Sur­vey: More women on bank boards

Northwest Arkansas Democrat-Gazette - - MUTUAL FUNDS - EL­IZ­A­BETH OL­SON

Bank­ing and cap­i­tal mar­kets, of­ten viewed as dom­i­nated by men, achieved high scores in a newly re­leased sur­vey mea­sur­ing the di­ver­sity in their di­rec­tor ranks.

In 2016, women made up 26 per­cent of the boards in the bank­ing and cap­i­tal mar­kets in­dus­try, which tied with the re­tail in­dus­try, ac­cord­ing to a sur­vey con­ducted by Price­wa­ter house Coop­ers. The av­er­age rate of women on boards of com­pa­nies in the Stan­dard & Poor’s 500 in­dex was 21 per­cent.

In ad­di­tion, the 21 com­pa­nies that the sur­vey de­fined as its bank­ing and cap­i­tal mar­kets sec­tor have shored up their po­si­tion by adding more women to their boards. About 13 per­cent of new di­rec­tors in 2016 were women.

The en­ter­tain­ment and me­dia in­dus­try also scored well, with 22 per­cent women di­rec­tors. De­spite a neg­a­tive spot­light on the lack of women in moviemak­ing, the 17 en­ter­tain­ment and me­dia com­pa­nies that were in­cluded in the sur­vey in­creased the di­ver­sity of their boards last year: Twothirds of their new di­rec­tors were women.

Even so, there were some sour find­ings in the sur­vey, which for the first time looked at the board de­mo­graph­ics of com­pa­nies in nine in­dus­tries. The in­sur­ance in­dus­try, for ex­am­ple, scored poorly, with women mak­ing up only 21 per­cent of its di­rec­tors and only 7 per­cent of its new di­rec­tors last year, the low­est per­cent­age of any of the in­dus­tries ex­am­ined in the re­port.

“Com­pa­nies in ev­ery in­dus­try are feel­ing in­vestor pres­sure to re­fresh their boards, and many are fo­cus­ing on di­ver­sity and adding more women di­rec­tors,” said Paula Loop, who heads Price­wa­ter­house­Coop­ers’s gov­er­nance in­sights cen­ter, which was set up sev­eral years ago to re­view cor­po­rate gov­er­nance is­sues and fi­nan­cial ac­count­ing stan­dards.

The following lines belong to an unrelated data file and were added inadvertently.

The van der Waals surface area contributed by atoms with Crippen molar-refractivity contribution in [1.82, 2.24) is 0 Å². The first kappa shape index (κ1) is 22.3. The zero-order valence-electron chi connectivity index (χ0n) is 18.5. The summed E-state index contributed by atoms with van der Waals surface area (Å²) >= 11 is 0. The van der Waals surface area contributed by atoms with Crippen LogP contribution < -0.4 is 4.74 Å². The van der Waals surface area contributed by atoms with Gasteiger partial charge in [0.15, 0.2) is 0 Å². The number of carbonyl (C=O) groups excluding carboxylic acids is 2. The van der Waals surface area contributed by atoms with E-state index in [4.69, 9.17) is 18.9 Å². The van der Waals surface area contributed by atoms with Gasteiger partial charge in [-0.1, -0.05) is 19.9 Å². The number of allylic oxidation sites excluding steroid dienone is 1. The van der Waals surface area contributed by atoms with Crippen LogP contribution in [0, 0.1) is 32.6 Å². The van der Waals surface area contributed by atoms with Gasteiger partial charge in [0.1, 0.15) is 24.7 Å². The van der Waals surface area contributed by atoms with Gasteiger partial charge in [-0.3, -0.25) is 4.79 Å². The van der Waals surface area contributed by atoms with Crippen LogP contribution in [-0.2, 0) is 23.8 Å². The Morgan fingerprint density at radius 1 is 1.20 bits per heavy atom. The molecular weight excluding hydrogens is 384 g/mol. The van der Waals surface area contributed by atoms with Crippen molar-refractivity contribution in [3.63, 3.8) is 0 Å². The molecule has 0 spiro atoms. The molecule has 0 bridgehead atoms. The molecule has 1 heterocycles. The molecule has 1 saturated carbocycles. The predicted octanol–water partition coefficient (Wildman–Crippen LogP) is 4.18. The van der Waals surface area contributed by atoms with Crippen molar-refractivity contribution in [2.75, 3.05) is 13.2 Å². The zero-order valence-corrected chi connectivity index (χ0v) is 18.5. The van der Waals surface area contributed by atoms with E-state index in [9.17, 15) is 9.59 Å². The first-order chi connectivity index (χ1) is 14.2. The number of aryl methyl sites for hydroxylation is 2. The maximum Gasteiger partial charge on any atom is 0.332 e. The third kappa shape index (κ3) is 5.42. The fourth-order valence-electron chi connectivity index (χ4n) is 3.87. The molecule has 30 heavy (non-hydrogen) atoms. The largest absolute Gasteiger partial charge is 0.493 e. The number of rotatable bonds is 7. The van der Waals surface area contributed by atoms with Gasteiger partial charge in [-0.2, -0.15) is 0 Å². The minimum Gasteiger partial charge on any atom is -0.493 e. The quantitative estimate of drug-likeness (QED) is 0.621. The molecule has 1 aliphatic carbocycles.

How­ever, she noted that gen­der di­ver­sity was only one in­di­ca­tor of the ef­forts boards were mak­ing to in­clude peo­ple with var­ied back­grounds and skills. “Di­ver­sity is more than a gen­der is­sue — it’s about race, eth­nic­ity, skills, ex­pe­ri­ence, age and even ge­og­ra­phy, in ad­di­tion to di­ver­sity of thought and per­spec­tive,” she said.

The sur­vey looked at two mea­sures that com­pa­nies can use to ac­cel­er­ate board change: manda­tory re­tire­ment age, and term lim­its for di­rec­tors. For ex­am­ple, fewer than two-thirds of the bank­ing and cap­i­tal mar­kets com­pa­nies sur­veyed had a manda­tory re­tire­ment age for di­rec­tors, a sit­u­a­tion that leads to many di­rec­tors serv­ing well into their 70s. By con­trast, 73 per­cent of S&P 500 com­pa­nies have set such an age limit, ac­cord­ing to Price­wa­ter­house­Coop­ers.

The re­tail in­dus­try had the low­est av­er­age di­rec­tor age, at 60. And 91 per­cent of the re­tail in­dus­try com­pa­nies im­pose a manda­tory re­tire­ment age.

The lack of term lim­its left the tech­nol­ogy in­dus­try with one of the high­est av­er­age tenures, at 10 years. Bank­ing and cap­i­tal mar­kets edged up, too, with an av­er­age di­rec­tor ten­ure of eight years, which is the S&P 500 com­pany av­er­age.

Only about 4 per­cent of the S&P 500 com­pa­nies im­pose term lim­its. No bank­ing, in­sur­ance or tech­nol­ogy com­pa­nies in­cluded in the study had adopted term lim­its. Gen­eral Elec­tric is among the com­pa­nies that does have a pol­icy, cap­ping board ser­vice at 15 years.

Tra­di­tional qual­i­fi­ca­tions for di­rec­tors such as fi­nan­cial and op­er­a­tional skills and in­dus­try ex­pe­ri­ence are fad­ing as pre­req­ui­sites for a seat in the board­room, Loop said. Tech­nol­ogy skills are be­com­ing in­creas­ingly im­por­tant in qual­i­fy­ing for the po­si­tion, she added, as well as in­ter­na­tional ex­pe­ri­ence and cy­ber­se­cu­rity skills.

Even so, she noted, fac­tors high­lighted in the sur­vey such as long ten­ure and the ab­sence of a manda­tory re­tire­ment age leave the pace of change slow and “the sit­u­a­tion gloomy for di­ver­si­fy­ing boards.”

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